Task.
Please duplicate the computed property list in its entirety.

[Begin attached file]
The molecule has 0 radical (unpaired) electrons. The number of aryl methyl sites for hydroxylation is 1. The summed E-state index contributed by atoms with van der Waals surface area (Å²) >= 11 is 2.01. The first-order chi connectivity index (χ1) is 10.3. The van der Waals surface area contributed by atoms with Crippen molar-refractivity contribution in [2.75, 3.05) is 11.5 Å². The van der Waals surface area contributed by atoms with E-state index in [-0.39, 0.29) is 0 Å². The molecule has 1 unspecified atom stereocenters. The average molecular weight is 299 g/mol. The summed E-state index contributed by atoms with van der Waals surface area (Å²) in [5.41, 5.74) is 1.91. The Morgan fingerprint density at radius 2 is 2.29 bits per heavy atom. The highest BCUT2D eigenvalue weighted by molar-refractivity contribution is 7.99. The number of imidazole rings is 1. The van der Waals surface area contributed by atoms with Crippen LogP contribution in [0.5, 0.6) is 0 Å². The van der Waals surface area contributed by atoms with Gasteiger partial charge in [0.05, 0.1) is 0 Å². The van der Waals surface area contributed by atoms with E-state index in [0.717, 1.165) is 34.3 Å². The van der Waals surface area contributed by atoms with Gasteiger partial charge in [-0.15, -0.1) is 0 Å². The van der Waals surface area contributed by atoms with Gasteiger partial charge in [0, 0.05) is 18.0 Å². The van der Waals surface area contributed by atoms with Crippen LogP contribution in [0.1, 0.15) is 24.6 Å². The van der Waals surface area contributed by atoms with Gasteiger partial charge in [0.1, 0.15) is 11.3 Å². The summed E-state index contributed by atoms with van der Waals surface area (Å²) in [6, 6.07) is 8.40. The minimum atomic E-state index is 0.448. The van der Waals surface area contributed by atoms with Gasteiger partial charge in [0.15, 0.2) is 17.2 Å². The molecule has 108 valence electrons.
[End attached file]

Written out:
The molecule has 0 radical (unpaired) electrons. The number of aryl methyl sites for hydroxylation is 1. The summed E-state index contributed by atoms with van der Waals surface area (Å²) >= 11 is 2.01. The first-order chi connectivity index (χ1) is 10.3. The van der Waals surface area contributed by atoms with Crippen molar-refractivity contribution in [2.75, 3.05) is 11.5 Å². The van der Waals surface area contributed by atoms with E-state index in [-0.39, 0.29) is 0 Å². The molecule has 1 unspecified atom stereocenters. The average molecular weight is 299 g/mol. The summed E-state index contributed by atoms with van der Waals surface area (Å²) in [5.41, 5.74) is 1.91. The Morgan fingerprint density at radius 2 is 2.29 bits per heavy atom. The highest BCUT2D eigenvalue weighted by molar-refractivity contribution is 7.99. The number of imidazole rings is 1. The van der Waals surface area contributed by atoms with Crippen LogP contribution in [0.5, 0.6) is 0 Å². The van der Waals surface area contributed by atoms with Gasteiger partial charge in [0.05, 0.1) is 0 Å². The van der Waals surface area contributed by atoms with E-state index in [0.717, 1.165) is 34.3 Å². The van der Waals surface area contributed by atoms with Gasteiger partial charge in [-0.15, -0.1) is 0 Å². The van der Waals surface area contributed by atoms with Gasteiger partial charge in [0, 0.05) is 18.0 Å². The van der Waals surface area contributed by atoms with Crippen LogP contribution in [0.1, 0.15) is 24.6 Å². The van der Waals surface area contributed by atoms with Gasteiger partial charge in [0.1, 0.15) is 11.3 Å². The summed E-state index contributed by atoms with van der Waals surface area (Å²) in [6, 6.07) is 8.40. The minimum atomic E-state index is 0.448. The van der Waals surface area contributed by atoms with Gasteiger partial charge in [0.15, 0.2) is 17.2 Å². The molecule has 108 valence electrons.